Scientists prodded on massive aquifer

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The Omaheke Region is one of the driest areas in Namibia where farmers are losing their livestock.

WINDHOEK– The Minister of Agriculture, Water and Forestry, John Mutorwa has urged water scientists to move faster in making the hydrological research results into a massive underground aquifer publicly known.

He was referring to the recent newly discovered aquifer called Ohangwena II, that spans the northeastern region and, which flows under the boundary between Angola and Namibia. “Ohangwena has (underground) water. We had a meeting at State House to discuss drought. Cattle are dying. Then we asked, when are we going to utilise the water resources in Ohangwena? At one point those results must be known and be used in one way or another to solve a practical problem which is drought,” stressed Mutorwa. “If you found water, let the donkeys, cattle and farmers tell us that they drank that water.” Mutorwa who was speaking yesterday during the first two-day regional workshop on groundwater resources governance in trans-boundary aquifers, which Namibia, Botswana and South Africa share outlined the importance of water in arid Namibia. “Water is fundamental to the existence of life.”

The workshop is organised by the Ministry of Agriculture in partnership with Unesco to discuss the implementation of the regional – Groundwater Resources Governance in Trans-boundary Aquifers and the Stampriet-Kalahari/Karoo Aquifer project. The main goal of the project is to enhance cooperation on water security, reduce trans-boundary and water-use conflicts, and improve overall environmental sustainability. The project also aims to reinforce the capacity building of member states in managing groundwater resources; to strengthen cooperation among stakeholders and countries sharing aquifers, as well as to develop a long-term strategy for the monitoring and governance of trans-boundary aquifers. He urged governments involved in the project to redouble their efforts and to ensure that they support research initiatives and other activities through funding. “Research and research findings must have specific objectives. Scientists must use their findings to solve practical problems. Sometimes we do research and the results are clear, but we continue researching without applying those results,” Mutorwa said. According to him scientific results should be used to address and solve real, practical problems affecting human lives and the ecosystem. Namibia is considered one of the driest countries in sub-Sahara Africa, as it is largely covered by the Namib desert.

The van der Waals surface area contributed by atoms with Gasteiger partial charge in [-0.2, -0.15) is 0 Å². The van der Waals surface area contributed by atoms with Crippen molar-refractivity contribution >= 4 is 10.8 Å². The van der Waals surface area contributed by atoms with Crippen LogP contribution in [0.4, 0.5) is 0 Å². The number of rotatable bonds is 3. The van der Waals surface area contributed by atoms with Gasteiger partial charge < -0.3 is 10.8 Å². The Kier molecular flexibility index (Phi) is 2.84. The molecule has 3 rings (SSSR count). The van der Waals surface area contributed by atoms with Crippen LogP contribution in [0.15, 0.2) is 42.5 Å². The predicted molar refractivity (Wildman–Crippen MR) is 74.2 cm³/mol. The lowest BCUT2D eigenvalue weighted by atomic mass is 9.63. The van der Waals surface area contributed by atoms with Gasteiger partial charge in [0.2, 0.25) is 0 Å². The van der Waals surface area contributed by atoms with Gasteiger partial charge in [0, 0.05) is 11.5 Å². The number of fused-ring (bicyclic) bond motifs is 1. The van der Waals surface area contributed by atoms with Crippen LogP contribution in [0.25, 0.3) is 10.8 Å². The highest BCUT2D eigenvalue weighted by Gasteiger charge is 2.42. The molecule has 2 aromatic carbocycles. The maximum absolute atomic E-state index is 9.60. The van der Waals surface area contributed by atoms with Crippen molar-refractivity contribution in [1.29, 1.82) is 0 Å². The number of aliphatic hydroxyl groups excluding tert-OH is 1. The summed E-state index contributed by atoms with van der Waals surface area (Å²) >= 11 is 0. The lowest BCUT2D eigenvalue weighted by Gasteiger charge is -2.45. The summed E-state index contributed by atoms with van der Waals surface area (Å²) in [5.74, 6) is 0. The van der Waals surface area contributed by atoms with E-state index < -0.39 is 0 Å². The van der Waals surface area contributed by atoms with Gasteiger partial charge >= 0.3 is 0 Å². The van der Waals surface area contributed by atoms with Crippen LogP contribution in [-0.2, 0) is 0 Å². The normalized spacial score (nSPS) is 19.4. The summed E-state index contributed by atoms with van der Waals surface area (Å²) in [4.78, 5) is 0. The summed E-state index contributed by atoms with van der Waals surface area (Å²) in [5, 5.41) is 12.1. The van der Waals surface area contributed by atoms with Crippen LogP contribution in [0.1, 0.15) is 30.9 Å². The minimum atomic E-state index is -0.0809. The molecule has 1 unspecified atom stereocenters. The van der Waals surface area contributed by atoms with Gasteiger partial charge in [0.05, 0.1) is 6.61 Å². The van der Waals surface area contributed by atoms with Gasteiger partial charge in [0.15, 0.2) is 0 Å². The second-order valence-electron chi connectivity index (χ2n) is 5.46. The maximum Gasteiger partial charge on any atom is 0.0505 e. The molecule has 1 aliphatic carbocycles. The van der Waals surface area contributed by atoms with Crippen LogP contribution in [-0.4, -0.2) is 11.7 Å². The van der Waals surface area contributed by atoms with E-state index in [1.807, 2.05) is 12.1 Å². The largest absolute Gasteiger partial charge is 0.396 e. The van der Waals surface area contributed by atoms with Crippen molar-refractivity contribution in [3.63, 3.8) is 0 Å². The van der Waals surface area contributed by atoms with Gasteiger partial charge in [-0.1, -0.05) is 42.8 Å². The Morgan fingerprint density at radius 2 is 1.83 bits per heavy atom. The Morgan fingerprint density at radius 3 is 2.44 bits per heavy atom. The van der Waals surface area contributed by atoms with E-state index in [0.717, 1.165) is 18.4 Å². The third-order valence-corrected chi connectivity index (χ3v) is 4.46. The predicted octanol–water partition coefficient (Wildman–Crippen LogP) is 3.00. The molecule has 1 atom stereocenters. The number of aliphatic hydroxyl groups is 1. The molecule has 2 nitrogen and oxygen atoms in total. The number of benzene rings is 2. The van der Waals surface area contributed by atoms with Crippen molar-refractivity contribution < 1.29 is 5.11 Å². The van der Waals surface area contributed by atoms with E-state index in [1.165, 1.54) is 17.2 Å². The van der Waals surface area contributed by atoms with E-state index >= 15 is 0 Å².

This is especially significant, because the nation faces further desertification in the face of climate change and recurrent droughts. The 800 000 people who live in the area corresponding to the span of Ohangwena II currently depend on a 40-year-old canal that crosses the Namibia-Angola border for their drinking water. The new aquifer could supply water to the residents of northern Namibia (who comprise 40 percent of the population) for an estimated 400 years. Historically, the scarcity of drinking water sources in the area has limited the scope of development. Namibia being the most arid country in sub-Saharan Africa, it is estimated that only 2 percent of the rainfall ends up as surface run-off and a mere 1 percent becomes available to recharge ground water. The balance of 97 percent is lost through evaporation and evaporation transpiration. “Only two percent of the rainfall ends up as surface run-off. These are the glaring realities of Namibia.

Sometimes when rains are good, we experience occasional floods. But these floods do not take away the reality,” Mutorwa told delegates who are gathered at UN House in the capital. Currently, Namibia is experiencing a devastating drought which prompted President Hifikepunye Pohamba to officially declare a national emergency in May already. The devastating effects of the drought are increasingly becoming more severe, particularly on livestock grazing and the availability of drinking water. Against this background Mutorwa said people must at all times regard water as precious, because “we do not have much of it.” The project has brought together representatives of the major international networks and strategic partners in the field of water and more specifically of trans-boundary aquifers and groundwater resources management.

By Albertina Nakale

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